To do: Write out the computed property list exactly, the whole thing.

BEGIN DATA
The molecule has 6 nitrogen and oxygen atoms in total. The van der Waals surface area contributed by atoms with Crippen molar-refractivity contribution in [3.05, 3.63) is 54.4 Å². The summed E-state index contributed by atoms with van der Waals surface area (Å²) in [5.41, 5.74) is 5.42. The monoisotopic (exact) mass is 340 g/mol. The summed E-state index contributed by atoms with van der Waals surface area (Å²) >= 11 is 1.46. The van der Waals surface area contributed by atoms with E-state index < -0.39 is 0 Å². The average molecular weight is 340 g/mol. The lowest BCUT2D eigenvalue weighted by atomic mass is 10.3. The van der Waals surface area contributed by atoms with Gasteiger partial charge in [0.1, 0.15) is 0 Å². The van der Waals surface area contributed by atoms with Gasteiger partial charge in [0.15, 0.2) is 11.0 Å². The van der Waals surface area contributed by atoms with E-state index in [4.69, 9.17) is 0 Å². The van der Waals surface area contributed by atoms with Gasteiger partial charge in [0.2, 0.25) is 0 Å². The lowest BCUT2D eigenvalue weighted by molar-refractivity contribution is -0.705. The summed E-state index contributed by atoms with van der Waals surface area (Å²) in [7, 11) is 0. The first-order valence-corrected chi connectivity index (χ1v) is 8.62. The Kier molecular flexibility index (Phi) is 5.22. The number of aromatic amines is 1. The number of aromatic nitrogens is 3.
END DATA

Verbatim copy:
The molecule has 6 nitrogen and oxygen atoms in total. The van der Waals surface area contributed by atoms with Crippen molar-refractivity contribution in [3.05, 3.63) is 54.4 Å². The summed E-state index contributed by atoms with van der Waals surface area (Å²) in [5.41, 5.74) is 5.42. The monoisotopic (exact) mass is 340 g/mol. The summed E-state index contributed by atoms with van der Waals surface area (Å²) >= 11 is 1.46. The van der Waals surface area contributed by atoms with E-state index < -0.39 is 0 Å². The average molecular weight is 340 g/mol. The lowest BCUT2D eigenvalue weighted by atomic mass is 10.3. The van der Waals surface area contributed by atoms with Gasteiger partial charge in [0.1, 0.15) is 0 Å². The van der Waals surface area contributed by atoms with Gasteiger partial charge in [0.15, 0.2) is 11.0 Å². The van der Waals surface area contributed by atoms with E-state index in [4.69, 9.17) is 0 Å². The van der Waals surface area contributed by atoms with Gasteiger partial charge in [0.2, 0.25) is 0 Å². The lowest BCUT2D eigenvalue weighted by molar-refractivity contribution is -0.705. The summed E-state index contributed by atoms with van der Waals surface area (Å²) in [7, 11) is 0. The first-order valence-corrected chi connectivity index (χ1v) is 8.62. The Kier molecular flexibility index (Phi) is 5.22. The number of aromatic amines is 1. The number of aromatic nitrogens is 3.